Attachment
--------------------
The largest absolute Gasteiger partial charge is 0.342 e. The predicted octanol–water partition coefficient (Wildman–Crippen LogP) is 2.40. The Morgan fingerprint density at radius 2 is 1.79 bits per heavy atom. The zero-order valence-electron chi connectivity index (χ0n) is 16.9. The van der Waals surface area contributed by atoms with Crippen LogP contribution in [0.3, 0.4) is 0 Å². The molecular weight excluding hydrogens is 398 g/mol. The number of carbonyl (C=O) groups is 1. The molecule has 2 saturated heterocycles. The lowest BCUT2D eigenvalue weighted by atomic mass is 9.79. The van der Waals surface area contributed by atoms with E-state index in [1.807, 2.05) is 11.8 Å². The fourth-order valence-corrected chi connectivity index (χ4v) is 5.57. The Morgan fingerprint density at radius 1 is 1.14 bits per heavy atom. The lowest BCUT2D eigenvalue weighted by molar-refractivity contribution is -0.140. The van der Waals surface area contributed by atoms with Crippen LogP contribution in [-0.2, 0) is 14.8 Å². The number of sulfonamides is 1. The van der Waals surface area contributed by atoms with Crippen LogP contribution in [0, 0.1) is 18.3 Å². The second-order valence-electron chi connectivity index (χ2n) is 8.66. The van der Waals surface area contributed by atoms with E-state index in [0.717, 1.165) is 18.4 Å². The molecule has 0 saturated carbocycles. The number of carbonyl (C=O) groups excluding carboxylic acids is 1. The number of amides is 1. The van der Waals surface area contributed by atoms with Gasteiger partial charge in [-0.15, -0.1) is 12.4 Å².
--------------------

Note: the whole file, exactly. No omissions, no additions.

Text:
The largest absolute Gasteiger partial charge is 0.342 e. The predicted octanol–water partition coefficient (Wildman–Crippen LogP) is 2.40. The Morgan fingerprint density at radius 2 is 1.79 bits per heavy atom. The zero-order valence-electron chi connectivity index (χ0n) is 16.9. The van der Waals surface area contributed by atoms with Crippen LogP contribution in [0.3, 0.4) is 0 Å². The molecular weight excluding hydrogens is 398 g/mol. The number of carbonyl (C=O) groups is 1. The molecule has 2 saturated heterocycles. The lowest BCUT2D eigenvalue weighted by atomic mass is 9.79. The van der Waals surface area contributed by atoms with E-state index in [1.807, 2.05) is 11.8 Å². The fourth-order valence-corrected chi connectivity index (χ4v) is 5.57. The Morgan fingerprint density at radius 1 is 1.14 bits per heavy atom. The lowest BCUT2D eigenvalue weighted by molar-refractivity contribution is -0.140. The van der Waals surface area contributed by atoms with Crippen LogP contribution in [-0.2, 0) is 14.8 Å². The number of sulfonamides is 1. The van der Waals surface area contributed by atoms with Crippen LogP contribution in [0, 0.1) is 18.3 Å². The second-order valence-electron chi connectivity index (χ2n) is 8.66. The van der Waals surface area contributed by atoms with E-state index in [0.717, 1.165) is 18.4 Å². The molecule has 0 saturated carbocycles. The number of carbonyl (C=O) groups excluding carboxylic acids is 1. The number of amides is 1. The van der Waals surface area contributed by atoms with Gasteiger partial charge in [-0.15, -0.1) is 12.4 Å².